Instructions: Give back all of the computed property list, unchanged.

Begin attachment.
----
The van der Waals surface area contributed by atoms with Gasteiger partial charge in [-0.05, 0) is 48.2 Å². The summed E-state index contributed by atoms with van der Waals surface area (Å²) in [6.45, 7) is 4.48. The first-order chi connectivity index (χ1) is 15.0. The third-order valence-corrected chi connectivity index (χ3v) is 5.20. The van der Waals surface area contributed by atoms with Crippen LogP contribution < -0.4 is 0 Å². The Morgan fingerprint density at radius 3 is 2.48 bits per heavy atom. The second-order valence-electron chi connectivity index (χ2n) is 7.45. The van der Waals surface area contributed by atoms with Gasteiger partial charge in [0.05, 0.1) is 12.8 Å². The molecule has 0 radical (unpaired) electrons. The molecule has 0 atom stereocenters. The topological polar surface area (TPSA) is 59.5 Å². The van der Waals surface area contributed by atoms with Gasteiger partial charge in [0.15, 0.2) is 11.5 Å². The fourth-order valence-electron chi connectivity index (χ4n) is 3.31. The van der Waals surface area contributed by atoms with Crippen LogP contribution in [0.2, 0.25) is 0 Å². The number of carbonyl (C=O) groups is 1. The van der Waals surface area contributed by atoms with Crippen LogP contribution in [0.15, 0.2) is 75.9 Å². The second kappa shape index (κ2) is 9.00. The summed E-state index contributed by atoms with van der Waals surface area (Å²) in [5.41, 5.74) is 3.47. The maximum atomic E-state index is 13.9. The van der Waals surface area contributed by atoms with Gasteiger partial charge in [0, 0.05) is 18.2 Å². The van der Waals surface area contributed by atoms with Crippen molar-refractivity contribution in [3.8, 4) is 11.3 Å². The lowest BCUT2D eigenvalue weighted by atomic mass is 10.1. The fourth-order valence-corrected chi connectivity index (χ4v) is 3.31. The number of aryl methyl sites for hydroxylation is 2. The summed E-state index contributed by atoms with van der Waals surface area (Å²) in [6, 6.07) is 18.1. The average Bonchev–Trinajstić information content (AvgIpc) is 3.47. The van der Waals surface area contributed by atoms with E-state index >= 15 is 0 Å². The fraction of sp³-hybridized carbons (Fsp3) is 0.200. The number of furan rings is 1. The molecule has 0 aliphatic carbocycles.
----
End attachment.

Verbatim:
The van der Waals surface area contributed by atoms with Gasteiger partial charge in [-0.05, 0) is 48.2 Å². The summed E-state index contributed by atoms with van der Waals surface area (Å²) in [6.45, 7) is 4.48. The first-order chi connectivity index (χ1) is 15.0. The third-order valence-corrected chi connectivity index (χ3v) is 5.20. The van der Waals surface area contributed by atoms with Crippen LogP contribution < -0.4 is 0 Å². The Morgan fingerprint density at radius 3 is 2.48 bits per heavy atom. The second-order valence-electron chi connectivity index (χ2n) is 7.45. The van der Waals surface area contributed by atoms with Gasteiger partial charge in [0.05, 0.1) is 12.8 Å². The molecule has 0 radical (unpaired) electrons. The molecule has 0 atom stereocenters. The topological polar surface area (TPSA) is 59.5 Å². The van der Waals surface area contributed by atoms with Gasteiger partial charge in [0.15, 0.2) is 11.5 Å². The fourth-order valence-electron chi connectivity index (χ4n) is 3.31. The van der Waals surface area contributed by atoms with Crippen LogP contribution in [0.2, 0.25) is 0 Å². The number of carbonyl (C=O) groups is 1. The van der Waals surface area contributed by atoms with Crippen LogP contribution in [0.15, 0.2) is 75.9 Å². The second kappa shape index (κ2) is 9.00. The summed E-state index contributed by atoms with van der Waals surface area (Å²) in [5.41, 5.74) is 3.47. The maximum atomic E-state index is 13.9. The van der Waals surface area contributed by atoms with Gasteiger partial charge in [0, 0.05) is 18.2 Å². The van der Waals surface area contributed by atoms with Crippen molar-refractivity contribution in [3.8, 4) is 11.3 Å². The lowest BCUT2D eigenvalue weighted by atomic mass is 10.1. The fourth-order valence-corrected chi connectivity index (χ4v) is 3.31. The number of aryl methyl sites for hydroxylation is 2. The summed E-state index contributed by atoms with van der Waals surface area (Å²) in [6, 6.07) is 18.1. The average Bonchev–Trinajstić information content (AvgIpc) is 3.47. The van der Waals surface area contributed by atoms with E-state index >= 15 is 0 Å². The fraction of sp³-hybridized carbons (Fsp3) is 0.200. The number of furan rings is 1. The molecule has 0 aliphatic carbocycles.